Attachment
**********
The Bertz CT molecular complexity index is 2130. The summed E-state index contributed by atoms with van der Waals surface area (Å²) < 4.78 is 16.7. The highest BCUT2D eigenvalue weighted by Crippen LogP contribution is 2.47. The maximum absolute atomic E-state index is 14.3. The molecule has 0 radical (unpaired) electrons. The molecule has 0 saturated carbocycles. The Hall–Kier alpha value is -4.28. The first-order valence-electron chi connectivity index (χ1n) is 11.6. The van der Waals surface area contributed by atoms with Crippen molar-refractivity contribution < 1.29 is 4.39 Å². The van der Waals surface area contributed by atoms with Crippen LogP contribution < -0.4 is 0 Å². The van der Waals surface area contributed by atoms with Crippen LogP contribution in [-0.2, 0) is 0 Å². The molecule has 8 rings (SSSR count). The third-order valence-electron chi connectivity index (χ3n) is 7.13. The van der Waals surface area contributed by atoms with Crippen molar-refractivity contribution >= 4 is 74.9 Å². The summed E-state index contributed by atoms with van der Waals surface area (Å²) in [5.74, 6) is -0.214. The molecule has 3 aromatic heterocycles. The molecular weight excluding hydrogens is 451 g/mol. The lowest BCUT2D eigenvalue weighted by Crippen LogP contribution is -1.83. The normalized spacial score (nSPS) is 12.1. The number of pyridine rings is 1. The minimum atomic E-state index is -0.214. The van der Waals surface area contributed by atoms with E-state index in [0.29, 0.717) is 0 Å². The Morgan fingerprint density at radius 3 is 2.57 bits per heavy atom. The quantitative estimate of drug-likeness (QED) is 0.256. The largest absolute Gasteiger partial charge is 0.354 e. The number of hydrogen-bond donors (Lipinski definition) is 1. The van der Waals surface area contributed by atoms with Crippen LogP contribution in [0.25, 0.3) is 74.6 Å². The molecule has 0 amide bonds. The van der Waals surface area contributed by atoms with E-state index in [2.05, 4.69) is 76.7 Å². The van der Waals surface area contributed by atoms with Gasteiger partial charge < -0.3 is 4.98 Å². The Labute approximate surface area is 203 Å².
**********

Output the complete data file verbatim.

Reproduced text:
The Bertz CT molecular complexity index is 2130. The summed E-state index contributed by atoms with van der Waals surface area (Å²) < 4.78 is 16.7. The highest BCUT2D eigenvalue weighted by Crippen LogP contribution is 2.47. The maximum absolute atomic E-state index is 14.3. The molecule has 0 radical (unpaired) electrons. The molecule has 0 saturated carbocycles. The Hall–Kier alpha value is -4.28. The first-order valence-electron chi connectivity index (χ1n) is 11.6. The van der Waals surface area contributed by atoms with Crippen molar-refractivity contribution < 1.29 is 4.39 Å². The van der Waals surface area contributed by atoms with Crippen LogP contribution < -0.4 is 0 Å². The van der Waals surface area contributed by atoms with Crippen LogP contribution in [-0.2, 0) is 0 Å². The molecule has 8 rings (SSSR count). The third-order valence-electron chi connectivity index (χ3n) is 7.13. The van der Waals surface area contributed by atoms with Crippen molar-refractivity contribution >= 4 is 74.9 Å². The summed E-state index contributed by atoms with van der Waals surface area (Å²) in [5.74, 6) is -0.214. The molecule has 3 aromatic heterocycles. The molecular weight excluding hydrogens is 451 g/mol. The lowest BCUT2D eigenvalue weighted by Crippen LogP contribution is -1.83. The normalized spacial score (nSPS) is 12.1. The number of pyridine rings is 1. The minimum atomic E-state index is -0.214. The van der Waals surface area contributed by atoms with E-state index in [0.29, 0.717) is 0 Å². The Morgan fingerprint density at radius 3 is 2.57 bits per heavy atom. The quantitative estimate of drug-likeness (QED) is 0.256. The largest absolute Gasteiger partial charge is 0.354 e. The number of hydrogen-bond donors (Lipinski definition) is 1. The van der Waals surface area contributed by atoms with Crippen LogP contribution in [0.25, 0.3) is 74.6 Å². The molecule has 0 amide bonds. The van der Waals surface area contributed by atoms with E-state index in [2.05, 4.69) is 76.7 Å². The van der Waals surface area contributed by atoms with Gasteiger partial charge < -0.3 is 4.98 Å². The Labute approximate surface area is 203 Å².